Imagine a time that you felt truly powerful and in complete control of your life. What was unique about the circumstances? If you're having a hard time pinpointing a time in your life without fear, uncertainty, and powerlessness, you're certainly not alone. The truth is that we all feel that way sometimes or even most of the time. I'm not sure exactly why it is, but I do think many of us tend to get stuck in a specific pattern of living. These patterns become our normal, and the thought of change, something different, is completely fear inducing. But that's also why I think so many of us are attracted to stories about people traveling the world for a year with their kids, moving abroad to experience a new culture and take a dream job, living full-time in an RV with young kids or intentionally moving to Montana to practice minimalism.
We see those people as being game-changers, fear-chasers, dream-fulfillers.
We long for a tiny taste of a different life, a unique mindset, and a challenge to the conventional way. Let me be totally candid with you. I am fearful. Of a lot of things. And I can let those fears dictate my decision making. But I know that I also have the ability to conquer my fears, and I'm guessing that if I can, you can too.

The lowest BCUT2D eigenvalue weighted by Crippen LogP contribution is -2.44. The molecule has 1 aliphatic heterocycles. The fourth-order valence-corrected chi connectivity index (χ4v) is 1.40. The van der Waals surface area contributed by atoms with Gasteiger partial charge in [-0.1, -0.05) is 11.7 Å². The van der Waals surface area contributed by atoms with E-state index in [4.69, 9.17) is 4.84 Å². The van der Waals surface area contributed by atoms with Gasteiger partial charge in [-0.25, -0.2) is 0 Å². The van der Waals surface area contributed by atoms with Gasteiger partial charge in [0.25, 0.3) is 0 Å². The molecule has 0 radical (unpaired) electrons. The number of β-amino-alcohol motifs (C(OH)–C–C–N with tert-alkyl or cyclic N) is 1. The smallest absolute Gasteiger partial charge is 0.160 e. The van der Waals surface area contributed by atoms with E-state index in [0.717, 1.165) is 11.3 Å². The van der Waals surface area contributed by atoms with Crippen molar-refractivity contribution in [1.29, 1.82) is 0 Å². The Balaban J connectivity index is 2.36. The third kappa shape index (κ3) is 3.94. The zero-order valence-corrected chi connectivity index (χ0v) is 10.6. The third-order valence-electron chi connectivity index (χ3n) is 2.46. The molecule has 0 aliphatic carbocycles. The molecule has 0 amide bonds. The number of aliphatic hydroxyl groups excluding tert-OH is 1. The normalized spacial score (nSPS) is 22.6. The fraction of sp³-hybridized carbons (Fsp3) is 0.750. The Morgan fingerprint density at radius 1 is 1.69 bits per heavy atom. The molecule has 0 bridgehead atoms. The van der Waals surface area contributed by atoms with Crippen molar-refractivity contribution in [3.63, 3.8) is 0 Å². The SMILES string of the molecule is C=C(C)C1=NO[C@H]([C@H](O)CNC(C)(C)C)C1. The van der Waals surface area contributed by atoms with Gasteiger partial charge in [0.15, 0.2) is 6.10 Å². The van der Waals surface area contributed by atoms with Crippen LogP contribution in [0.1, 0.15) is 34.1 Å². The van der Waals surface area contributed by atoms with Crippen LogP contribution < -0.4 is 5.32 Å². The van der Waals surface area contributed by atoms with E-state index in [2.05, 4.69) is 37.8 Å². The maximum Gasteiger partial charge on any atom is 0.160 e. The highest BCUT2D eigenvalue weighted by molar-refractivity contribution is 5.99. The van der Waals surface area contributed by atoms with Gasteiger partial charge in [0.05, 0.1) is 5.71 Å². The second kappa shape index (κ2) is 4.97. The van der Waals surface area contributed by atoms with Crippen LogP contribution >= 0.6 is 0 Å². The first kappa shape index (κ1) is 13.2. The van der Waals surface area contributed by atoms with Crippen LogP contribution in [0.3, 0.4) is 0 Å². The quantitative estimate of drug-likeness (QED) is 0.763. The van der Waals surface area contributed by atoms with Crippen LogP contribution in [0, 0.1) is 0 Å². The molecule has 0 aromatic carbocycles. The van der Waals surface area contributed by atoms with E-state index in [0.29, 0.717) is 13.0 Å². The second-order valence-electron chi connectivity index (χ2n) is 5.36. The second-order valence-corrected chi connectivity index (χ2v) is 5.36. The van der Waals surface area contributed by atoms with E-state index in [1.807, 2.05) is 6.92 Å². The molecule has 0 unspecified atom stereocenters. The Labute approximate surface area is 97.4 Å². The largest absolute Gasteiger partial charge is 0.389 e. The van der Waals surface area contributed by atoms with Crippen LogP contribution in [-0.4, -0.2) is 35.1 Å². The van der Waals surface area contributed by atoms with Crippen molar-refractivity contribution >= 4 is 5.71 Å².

You see, five years ago, I moved to Boston--and Kirk stayed behind in Oklahoma to work on his grad degree--to complete a dream internship at the Museum of Fine Arts. In the months leading up to that big dream, I joined a Crossfit gym, completed insane workouts, and even climbed a 15 foot rope to the ceiling, something that I never even accomplished as an agile kid. Fear-squashing became intoxicating, and I put myself on the line for the internship in Boston. But it didn't stop there. I lived the city life I dreamed of: taking public transportation everywhere, working out at Crossfit Fenway, exploring all of the neighborhoods on foot, catching a late night movie by myself. All things I was scared to do initially.
The truth is I thrived under the challenge of a new place and new experiences. And so can you.
This is not only a gentle reminder to you, but also myself. Five years later, the taste of the adventure has faded, and I am seeking it once more. I know that it would be all too easy to let that summer be my one adventure to look back fondly on. But I truly believe that the best is yet to come, and I know that adventure can come in family-size too, kids and all.
What has been your greatest adventure?